Carthage, Italy, and Nearby Islands

Though the Old Testament never clearly mentions the region encompassing Carthage, southern Italy, and several large islands, these lands eventually influenced some of the events of the New Testament and the early church. The Phoenicians (located just north of Israel) founded Carthage as a trading colony on the coast of North Africa around 800 B.C., […]

Temple of the Lord

The Temple of the Lord in Jerusalem, where all Israelite males were commanded to offer sacrifices to the Lord (Exodus 23:14-19; Deuteronomy 16:16-17), underwent several stages of reconstruction and development over hundreds of years. The first Temple was built by King Solomon to replace the aging Tabernacle, and it was constructed on a threshing floor […]

Mesopotamia

The region commonly called Mesopotamia (“between the rivers”) was home to some of the oldest civilizations in the world and is often speculated to be the location of the Garden of Eden (Genesis 2:8-14). Located between the Tigris and Euphrates Rivers, Mesopotamia formed a large portion of what is often called the Fertile Crescent, and […]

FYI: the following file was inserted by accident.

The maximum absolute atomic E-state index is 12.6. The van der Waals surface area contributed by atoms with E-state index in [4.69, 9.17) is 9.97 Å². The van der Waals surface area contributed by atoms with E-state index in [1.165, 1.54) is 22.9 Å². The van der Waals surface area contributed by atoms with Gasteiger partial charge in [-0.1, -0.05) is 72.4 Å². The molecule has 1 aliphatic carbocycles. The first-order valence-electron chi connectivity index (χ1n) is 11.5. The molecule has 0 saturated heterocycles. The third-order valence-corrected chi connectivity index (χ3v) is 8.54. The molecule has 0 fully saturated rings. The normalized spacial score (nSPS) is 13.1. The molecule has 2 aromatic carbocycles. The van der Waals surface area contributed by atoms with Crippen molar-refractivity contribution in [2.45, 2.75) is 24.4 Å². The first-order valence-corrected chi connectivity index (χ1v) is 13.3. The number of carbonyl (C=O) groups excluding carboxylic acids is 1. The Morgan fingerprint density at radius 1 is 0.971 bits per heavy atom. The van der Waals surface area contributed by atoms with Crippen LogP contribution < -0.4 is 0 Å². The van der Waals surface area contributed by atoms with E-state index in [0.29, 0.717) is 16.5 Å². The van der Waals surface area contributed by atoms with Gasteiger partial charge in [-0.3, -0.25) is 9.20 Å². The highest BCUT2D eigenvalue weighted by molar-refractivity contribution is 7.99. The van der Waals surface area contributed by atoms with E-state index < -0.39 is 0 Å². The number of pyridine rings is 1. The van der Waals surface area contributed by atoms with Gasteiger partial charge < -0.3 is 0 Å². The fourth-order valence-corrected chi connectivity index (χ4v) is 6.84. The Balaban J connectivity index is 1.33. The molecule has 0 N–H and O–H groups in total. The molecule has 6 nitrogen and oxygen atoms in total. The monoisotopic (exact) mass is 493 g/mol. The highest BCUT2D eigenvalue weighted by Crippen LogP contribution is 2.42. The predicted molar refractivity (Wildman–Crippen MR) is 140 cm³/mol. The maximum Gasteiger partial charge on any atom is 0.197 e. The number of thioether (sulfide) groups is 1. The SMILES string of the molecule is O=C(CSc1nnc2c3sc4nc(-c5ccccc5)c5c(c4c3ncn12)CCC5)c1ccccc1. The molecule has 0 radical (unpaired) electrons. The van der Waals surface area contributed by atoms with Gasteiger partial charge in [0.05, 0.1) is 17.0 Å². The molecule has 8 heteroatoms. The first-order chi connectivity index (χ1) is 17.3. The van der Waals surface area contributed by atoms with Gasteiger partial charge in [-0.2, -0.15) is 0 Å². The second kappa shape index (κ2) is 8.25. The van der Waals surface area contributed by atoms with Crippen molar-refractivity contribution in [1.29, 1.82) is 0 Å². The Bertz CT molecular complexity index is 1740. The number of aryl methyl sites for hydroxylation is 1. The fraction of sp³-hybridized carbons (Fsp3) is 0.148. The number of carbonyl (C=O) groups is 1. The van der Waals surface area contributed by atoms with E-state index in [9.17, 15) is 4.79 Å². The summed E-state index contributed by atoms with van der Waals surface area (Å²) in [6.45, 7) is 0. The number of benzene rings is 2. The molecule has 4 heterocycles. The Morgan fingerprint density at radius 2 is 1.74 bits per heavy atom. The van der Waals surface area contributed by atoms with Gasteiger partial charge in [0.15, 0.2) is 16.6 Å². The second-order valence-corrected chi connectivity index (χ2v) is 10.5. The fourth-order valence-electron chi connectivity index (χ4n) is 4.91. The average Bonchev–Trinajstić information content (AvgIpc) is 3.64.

Cush and Sheba

The ancient nations of Cush and Sheba, both located several hundred miles south of Israel, were often regarded by the people of Israel as the ends of the earth. Cush was known by the Israelites for its dark skinned people (Jeremiah 13:23) and its precious gems (Job 28:19). Cushite leaders occasionally led military campaigns in […]

Nations Across the Jordan River

The small nations of Ammon, Moab, and Edom lay east of the Jordan River, and the people of these nations were distantly related to the Israelites. The Ammonites and Moabites were descended from Abraham’s nephew Lot (Genesis 19), and the Edomites were descended from Jacob’s twin brother Esau (Genesis 36). The Israelites had passed by […]